There has been a remarkable development of the history of the book and the history of reading practices. The history of science has been transformed by the study of the rhetorical dimensions of scientific discourse. A similar evolution has characterized the field of intellectual history. Several thriving and inter-related fields like literary history, the history of the book, intellectual history, and the history of science are now history and literature hybrids. The MA in History and Literature introduces students to this set of fields by showing their interconnectedness.
As a Columbia degree taught in France, the MA in History and Literature offers an attractive and unusual combination of Ivy League and European academics. The curriculum is designed, administered, and for the most part taught by the Columbia faculty. It therefore reflects the intellectual values and standards of Columbia University. At the same time, the ability to take graduate courses at the Ecole des hautes études en sciences sociales (EHESS) and the Ecole normale supérieure (ENS) exposes students to a different style of teaching, which results in a broader and richer intellectual experience.
Paris is an ideal location for access to manuscripts and archival material, not only because of the collections located in Paris itself, but also because of the easy access by fast train to collections in other locations in France and Europe. A key component of the MA curriculum is an introduction to manuscript and archival research, which includes hands-on sessions held at the Bibliothèque nationale de France, the Archives nationales de France, and the Institut mémoire de l’édition contemporaine (IMEC).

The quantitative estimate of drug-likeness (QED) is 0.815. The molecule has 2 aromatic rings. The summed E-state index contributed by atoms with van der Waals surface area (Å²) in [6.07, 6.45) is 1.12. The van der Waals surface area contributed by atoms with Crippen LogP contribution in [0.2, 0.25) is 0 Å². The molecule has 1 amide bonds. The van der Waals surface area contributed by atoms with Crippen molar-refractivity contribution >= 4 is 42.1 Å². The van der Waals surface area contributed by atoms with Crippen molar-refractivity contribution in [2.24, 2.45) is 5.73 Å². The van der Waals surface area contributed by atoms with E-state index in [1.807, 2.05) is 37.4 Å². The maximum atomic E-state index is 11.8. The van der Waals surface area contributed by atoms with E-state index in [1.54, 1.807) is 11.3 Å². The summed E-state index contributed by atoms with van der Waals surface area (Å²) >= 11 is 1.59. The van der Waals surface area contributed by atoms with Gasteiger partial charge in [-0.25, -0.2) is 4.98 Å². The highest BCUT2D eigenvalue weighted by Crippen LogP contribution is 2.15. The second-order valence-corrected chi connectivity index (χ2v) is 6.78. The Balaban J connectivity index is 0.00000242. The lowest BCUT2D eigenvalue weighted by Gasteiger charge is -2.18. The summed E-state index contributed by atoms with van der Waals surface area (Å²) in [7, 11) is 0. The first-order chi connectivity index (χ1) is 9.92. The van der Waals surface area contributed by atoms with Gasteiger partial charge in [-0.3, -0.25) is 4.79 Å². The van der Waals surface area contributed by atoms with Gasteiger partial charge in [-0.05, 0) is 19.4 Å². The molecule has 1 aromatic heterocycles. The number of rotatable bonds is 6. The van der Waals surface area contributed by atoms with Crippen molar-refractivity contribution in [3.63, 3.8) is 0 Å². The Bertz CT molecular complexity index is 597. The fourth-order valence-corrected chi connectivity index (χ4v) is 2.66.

Literary history, the history of the book, and the history of science are very active fields in France, and some of the best and most innovative work in these fields is being conducted at our partner institutions, the Ecole des hautes études en sciences sociales and the Ecole normale supérieure. Students enrolled in the MA in History and Literature are given full access to graduate courses and seminars at EHESS and ENS, and full library privileges at ENS, which has the only open-stack research library in France.
The program provides sound footing for applications to professional schools in law, international affairs, journalism, or medicine. Graduates may seek positions in the United States or Europe in the diplomatic service, business, finance and banking, journalism, publishing, editing and translating, art and cultural organizations, international NGOs, and academic administration. The degree is also a valuable credential for students seeking admission to a doctoral program in history or literature
– Merit fellowship consideration deadline: January 30, 2013
– April 15, 2013 (regular decision application deadline; limited fellowships may be available).